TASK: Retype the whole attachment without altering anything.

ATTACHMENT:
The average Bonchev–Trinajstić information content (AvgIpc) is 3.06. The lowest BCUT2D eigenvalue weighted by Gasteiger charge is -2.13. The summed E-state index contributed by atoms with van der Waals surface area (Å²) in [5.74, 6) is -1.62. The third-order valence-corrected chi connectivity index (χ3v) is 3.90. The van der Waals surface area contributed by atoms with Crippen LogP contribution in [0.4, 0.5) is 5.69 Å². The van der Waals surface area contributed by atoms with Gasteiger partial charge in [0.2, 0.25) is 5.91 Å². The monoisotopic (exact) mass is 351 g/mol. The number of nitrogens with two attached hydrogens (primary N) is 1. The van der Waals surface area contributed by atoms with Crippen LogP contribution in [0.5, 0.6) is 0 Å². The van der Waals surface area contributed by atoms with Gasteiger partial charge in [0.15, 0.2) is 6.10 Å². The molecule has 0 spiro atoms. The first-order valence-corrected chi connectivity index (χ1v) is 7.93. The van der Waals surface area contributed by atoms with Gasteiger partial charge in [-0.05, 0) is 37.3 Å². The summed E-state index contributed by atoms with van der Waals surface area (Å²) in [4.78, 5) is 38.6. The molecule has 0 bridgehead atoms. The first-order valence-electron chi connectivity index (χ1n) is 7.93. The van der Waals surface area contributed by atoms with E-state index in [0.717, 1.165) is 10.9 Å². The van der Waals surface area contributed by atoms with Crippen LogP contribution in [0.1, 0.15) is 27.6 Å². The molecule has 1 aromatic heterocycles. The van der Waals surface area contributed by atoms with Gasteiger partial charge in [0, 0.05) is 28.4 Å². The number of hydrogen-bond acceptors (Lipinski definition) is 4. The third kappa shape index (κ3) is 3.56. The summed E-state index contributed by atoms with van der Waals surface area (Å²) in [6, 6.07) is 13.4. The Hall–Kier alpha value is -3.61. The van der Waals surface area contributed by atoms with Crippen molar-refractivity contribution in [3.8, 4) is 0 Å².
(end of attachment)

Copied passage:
The average Bonchev–Trinajstić information content (AvgIpc) is 3.06. The lowest BCUT2D eigenvalue weighted by Gasteiger charge is -2.13. The summed E-state index contributed by atoms with van der Waals surface area (Å²) in [5.74, 6) is -1.62. The third-order valence-corrected chi connectivity index (χ3v) is 3.90. The van der Waals surface area contributed by atoms with Crippen LogP contribution in [0.4, 0.5) is 5.69 Å². The van der Waals surface area contributed by atoms with Gasteiger partial charge in [0.2, 0.25) is 5.91 Å². The monoisotopic (exact) mass is 351 g/mol. The number of nitrogens with two attached hydrogens (primary N) is 1. The van der Waals surface area contributed by atoms with Crippen LogP contribution in [0.5, 0.6) is 0 Å². The van der Waals surface area contributed by atoms with Gasteiger partial charge in [0.15, 0.2) is 6.10 Å². The molecule has 0 spiro atoms. The first-order valence-corrected chi connectivity index (χ1v) is 7.93. The van der Waals surface area contributed by atoms with Gasteiger partial charge in [-0.05, 0) is 37.3 Å². The summed E-state index contributed by atoms with van der Waals surface area (Å²) in [4.78, 5) is 38.6. The molecule has 0 bridgehead atoms. The first-order valence-electron chi connectivity index (χ1n) is 7.93. The van der Waals surface area contributed by atoms with E-state index in [0.717, 1.165) is 10.9 Å². The van der Waals surface area contributed by atoms with Crippen LogP contribution in [0.1, 0.15) is 27.6 Å². The molecule has 1 aromatic heterocycles. The van der Waals surface area contributed by atoms with Gasteiger partial charge in [0, 0.05) is 28.4 Å². The number of hydrogen-bond acceptors (Lipinski definition) is 4. The third kappa shape index (κ3) is 3.56. The summed E-state index contributed by atoms with van der Waals surface area (Å²) in [6, 6.07) is 13.4. The Hall–Kier alpha value is -3.61. The van der Waals surface area contributed by atoms with Crippen molar-refractivity contribution in [3.8, 4) is 0 Å².